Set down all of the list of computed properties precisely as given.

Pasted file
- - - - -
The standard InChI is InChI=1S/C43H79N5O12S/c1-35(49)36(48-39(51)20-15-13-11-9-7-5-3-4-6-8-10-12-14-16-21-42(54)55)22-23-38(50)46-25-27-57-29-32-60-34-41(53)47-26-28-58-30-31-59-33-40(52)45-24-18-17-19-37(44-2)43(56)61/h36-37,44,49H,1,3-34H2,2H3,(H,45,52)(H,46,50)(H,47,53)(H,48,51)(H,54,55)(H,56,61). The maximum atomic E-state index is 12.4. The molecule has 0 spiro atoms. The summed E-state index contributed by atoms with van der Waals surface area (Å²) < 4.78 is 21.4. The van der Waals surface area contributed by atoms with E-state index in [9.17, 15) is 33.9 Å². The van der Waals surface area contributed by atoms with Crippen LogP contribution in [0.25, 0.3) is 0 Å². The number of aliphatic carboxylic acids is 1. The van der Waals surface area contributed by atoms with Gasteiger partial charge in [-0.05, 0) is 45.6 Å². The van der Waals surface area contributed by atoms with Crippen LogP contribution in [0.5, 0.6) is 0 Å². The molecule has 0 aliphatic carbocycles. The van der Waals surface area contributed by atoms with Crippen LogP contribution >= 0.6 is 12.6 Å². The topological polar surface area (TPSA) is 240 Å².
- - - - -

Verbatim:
The standard InChI is InChI=1S/C43H79N5O12S/c1-35(49)36(48-39(51)20-15-13-11-9-7-5-3-4-6-8-10-12-14-16-21-42(54)55)22-23-38(50)46-25-27-57-29-32-60-34-41(53)47-26-28-58-30-31-59-33-40(52)45-24-18-17-19-37(44-2)43(56)61/h36-37,44,49H,1,3-34H2,2H3,(H,45,52)(H,46,50)(H,47,53)(H,48,51)(H,54,55)(H,56,61). The maximum atomic E-state index is 12.4. The molecule has 0 spiro atoms. The summed E-state index contributed by atoms with van der Waals surface area (Å²) < 4.78 is 21.4. The van der Waals surface area contributed by atoms with E-state index in [9.17, 15) is 33.9 Å². The van der Waals surface area contributed by atoms with Crippen LogP contribution in [0.25, 0.3) is 0 Å². The number of aliphatic carboxylic acids is 1. The van der Waals surface area contributed by atoms with Gasteiger partial charge in [-0.05, 0) is 45.6 Å². The van der Waals surface area contributed by atoms with Crippen LogP contribution in [0.5, 0.6) is 0 Å². The molecule has 0 aliphatic carbocycles. The van der Waals surface area contributed by atoms with Crippen LogP contribution >= 0.6 is 12.6 Å². The topological polar surface area (TPSA) is 240 Å².